• CONTACT US if you have any problems registering for the forums.

South East Osbourne House, Isle of Wight

Some history and background

Osbourne House on the north coast of the Isle of Wight was the summer home of queen Victoria and Prince Albert and where she spent much of the later years of her life.

After her marriage to Prince Albert in 1840, Queen Victoria felt the need for a family summer residence in the country, as an escape from the stresses of court life in London and Windsor.

Victoria had spent two holidays on the Isle of Wight as a child. The Osborne estate, then owned by Lady Isabella Blachford, was recommended to Victoria by the Prime Minister, Sir Robert Peel. When Victoria and Albert visited in 1844, Victoria was delighted as she could ‘walk anywhere without being followed or mobbed’. The sale was completed in 1845 for around £28,000. She enthused in her journal that it was ‘quite a paradise’, in particular the extensive grounds and the way the woodland met the beach. To make the estate self sufficient, the adjacent Barton Manor was bought to serve as the Home Farm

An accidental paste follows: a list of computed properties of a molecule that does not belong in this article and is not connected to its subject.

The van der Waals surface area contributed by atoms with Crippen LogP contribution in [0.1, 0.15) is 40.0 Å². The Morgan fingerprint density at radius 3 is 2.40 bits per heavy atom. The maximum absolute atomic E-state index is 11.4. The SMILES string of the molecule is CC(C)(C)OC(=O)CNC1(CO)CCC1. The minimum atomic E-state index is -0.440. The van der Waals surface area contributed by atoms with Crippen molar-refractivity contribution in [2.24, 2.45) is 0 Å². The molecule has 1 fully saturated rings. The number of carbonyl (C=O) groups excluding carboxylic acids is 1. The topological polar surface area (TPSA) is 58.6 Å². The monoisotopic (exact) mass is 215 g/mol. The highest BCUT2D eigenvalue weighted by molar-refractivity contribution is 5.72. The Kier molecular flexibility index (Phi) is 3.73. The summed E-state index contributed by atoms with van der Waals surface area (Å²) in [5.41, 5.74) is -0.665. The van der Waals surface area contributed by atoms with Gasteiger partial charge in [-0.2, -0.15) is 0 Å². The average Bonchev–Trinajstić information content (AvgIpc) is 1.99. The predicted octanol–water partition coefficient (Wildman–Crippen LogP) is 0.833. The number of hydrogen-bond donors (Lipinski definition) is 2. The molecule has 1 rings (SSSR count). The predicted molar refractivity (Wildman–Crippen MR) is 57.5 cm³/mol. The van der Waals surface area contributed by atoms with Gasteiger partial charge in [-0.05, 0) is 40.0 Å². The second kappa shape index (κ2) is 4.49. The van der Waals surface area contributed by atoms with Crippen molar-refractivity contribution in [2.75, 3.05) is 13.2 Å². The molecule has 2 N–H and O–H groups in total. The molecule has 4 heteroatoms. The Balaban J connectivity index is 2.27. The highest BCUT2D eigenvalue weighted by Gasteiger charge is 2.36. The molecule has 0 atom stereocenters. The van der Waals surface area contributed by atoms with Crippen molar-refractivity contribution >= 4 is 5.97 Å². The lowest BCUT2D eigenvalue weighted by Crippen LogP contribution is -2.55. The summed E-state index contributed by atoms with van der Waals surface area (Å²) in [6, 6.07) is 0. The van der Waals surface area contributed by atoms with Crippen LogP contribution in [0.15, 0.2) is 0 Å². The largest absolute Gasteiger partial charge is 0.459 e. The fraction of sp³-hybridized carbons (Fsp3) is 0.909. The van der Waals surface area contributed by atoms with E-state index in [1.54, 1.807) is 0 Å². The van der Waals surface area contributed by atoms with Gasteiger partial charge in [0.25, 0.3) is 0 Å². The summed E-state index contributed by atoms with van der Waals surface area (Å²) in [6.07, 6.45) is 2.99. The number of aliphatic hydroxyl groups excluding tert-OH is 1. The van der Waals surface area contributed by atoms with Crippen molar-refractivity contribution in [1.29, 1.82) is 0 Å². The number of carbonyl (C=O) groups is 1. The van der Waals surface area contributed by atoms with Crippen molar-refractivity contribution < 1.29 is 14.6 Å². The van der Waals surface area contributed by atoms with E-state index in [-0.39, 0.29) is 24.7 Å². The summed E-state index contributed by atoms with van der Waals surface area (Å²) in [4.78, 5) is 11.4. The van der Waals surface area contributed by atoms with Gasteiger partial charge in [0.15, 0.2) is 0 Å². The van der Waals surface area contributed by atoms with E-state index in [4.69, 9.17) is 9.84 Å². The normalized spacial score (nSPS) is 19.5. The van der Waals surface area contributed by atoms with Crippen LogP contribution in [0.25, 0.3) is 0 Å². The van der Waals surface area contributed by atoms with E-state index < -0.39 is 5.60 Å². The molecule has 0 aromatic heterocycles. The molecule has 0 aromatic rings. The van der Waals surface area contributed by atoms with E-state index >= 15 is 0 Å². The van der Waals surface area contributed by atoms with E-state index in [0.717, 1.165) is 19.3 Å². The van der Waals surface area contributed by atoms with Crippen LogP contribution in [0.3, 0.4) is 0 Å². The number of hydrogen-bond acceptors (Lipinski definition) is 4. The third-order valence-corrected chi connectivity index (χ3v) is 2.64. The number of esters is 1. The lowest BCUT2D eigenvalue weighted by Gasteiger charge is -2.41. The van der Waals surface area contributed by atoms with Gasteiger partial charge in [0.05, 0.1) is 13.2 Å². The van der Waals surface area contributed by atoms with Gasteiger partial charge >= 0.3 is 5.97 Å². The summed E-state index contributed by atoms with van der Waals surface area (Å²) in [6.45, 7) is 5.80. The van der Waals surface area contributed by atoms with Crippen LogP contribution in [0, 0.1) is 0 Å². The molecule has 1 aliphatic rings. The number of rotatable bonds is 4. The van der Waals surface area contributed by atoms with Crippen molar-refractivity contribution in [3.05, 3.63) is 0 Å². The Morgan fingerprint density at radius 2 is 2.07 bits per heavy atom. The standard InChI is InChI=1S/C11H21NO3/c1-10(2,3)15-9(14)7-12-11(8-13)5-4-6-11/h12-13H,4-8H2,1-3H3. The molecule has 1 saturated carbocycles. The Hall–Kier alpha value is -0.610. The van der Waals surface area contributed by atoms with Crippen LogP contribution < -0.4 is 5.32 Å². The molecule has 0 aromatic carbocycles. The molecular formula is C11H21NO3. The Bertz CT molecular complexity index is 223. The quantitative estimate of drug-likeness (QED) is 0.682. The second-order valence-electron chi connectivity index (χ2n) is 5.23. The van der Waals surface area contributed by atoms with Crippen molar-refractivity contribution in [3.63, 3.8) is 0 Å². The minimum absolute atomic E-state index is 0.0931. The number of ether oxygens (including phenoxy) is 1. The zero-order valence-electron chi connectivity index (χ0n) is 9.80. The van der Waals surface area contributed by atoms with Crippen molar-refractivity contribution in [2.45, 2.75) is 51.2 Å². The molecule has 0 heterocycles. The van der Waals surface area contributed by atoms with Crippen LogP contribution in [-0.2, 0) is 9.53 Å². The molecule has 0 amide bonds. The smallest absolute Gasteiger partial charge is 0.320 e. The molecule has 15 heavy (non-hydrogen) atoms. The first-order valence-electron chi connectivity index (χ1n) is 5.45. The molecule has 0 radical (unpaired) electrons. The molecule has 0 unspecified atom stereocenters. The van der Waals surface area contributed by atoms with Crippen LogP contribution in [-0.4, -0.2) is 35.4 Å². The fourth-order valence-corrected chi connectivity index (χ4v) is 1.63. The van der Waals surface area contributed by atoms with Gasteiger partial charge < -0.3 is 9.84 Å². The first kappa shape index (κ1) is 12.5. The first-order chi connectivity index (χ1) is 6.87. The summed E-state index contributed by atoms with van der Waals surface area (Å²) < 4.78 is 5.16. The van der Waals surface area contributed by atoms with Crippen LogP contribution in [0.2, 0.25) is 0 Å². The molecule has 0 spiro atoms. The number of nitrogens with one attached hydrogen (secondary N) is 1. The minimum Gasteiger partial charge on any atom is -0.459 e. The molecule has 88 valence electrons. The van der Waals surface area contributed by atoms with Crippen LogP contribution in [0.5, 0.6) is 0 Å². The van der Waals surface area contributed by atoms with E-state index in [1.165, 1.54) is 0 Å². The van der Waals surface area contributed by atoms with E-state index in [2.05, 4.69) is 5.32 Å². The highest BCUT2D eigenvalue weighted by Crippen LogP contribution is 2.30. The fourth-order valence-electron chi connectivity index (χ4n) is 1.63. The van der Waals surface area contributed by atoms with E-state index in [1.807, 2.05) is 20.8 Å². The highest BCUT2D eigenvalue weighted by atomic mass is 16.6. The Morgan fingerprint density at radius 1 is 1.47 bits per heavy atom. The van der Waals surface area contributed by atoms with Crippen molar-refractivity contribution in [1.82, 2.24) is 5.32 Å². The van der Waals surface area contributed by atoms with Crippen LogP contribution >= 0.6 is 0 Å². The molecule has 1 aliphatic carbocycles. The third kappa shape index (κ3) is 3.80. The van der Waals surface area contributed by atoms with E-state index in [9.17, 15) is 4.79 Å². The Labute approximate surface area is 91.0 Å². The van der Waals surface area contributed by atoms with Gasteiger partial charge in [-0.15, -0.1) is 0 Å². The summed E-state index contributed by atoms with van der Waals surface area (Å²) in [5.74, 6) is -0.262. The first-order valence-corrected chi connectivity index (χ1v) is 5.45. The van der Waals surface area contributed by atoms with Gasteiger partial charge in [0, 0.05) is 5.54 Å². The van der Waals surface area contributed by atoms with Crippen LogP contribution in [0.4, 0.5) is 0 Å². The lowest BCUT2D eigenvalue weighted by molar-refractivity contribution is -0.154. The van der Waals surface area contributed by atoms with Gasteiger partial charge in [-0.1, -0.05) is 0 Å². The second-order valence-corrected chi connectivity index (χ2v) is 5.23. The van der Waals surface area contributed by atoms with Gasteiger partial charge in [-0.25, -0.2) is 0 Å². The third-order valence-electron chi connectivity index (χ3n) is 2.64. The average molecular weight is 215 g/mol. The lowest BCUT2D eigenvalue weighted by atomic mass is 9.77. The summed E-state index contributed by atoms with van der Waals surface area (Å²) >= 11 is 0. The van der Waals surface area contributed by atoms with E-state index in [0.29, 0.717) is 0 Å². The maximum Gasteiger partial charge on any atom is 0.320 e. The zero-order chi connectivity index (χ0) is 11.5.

Victoria and Albert soon realised the house was too small for their rapidly growing family and large staff. The rooms were ‘small but very nice’ but it needed a ‘few alterations and additions for the children’.

Prince Albert was heavily involved in the plans, working with the notable London builder Thomas Cubitt. He was also involved in laying out the estate, gardens and woodlands. The terraces on the north east side of the Pavilion were designed to complement the house.


The family lived in the old house while a new house was built to replace it between 1845-51. This was in the the Italian Renaissance style, complete with two belvedere towers. Bricks were made on the estate and the outside was rendered in the local Medina cement, coloured to imitate Bath stone. This glows honey gold in the sunshine. Furnishings were paid for from the sale of the Royal Pavilion in Brighton and its contents.

The central Pavilion with the private family rooms and nursery was the first to be finished and the family moved in in September 1846. A porch cochere allowed visitors to alight from their carriage under cover before entering the house.

The basement housed the service rooms for the dining room above as well as boiler and coal cellars. The ground floor rooms were the public rooms with dining rooms, salon, drawing room and billiard room. A staircase led up to the private rooms on the first floor with Albert’s room on the right and Victoria’s on the left with a shared sitting room. The nurseries were on the second floor along with accommodation for nursery staff. The tall flag tower had an observation room reached by a spiral staircase. A large bay overlooked the garden at the rear.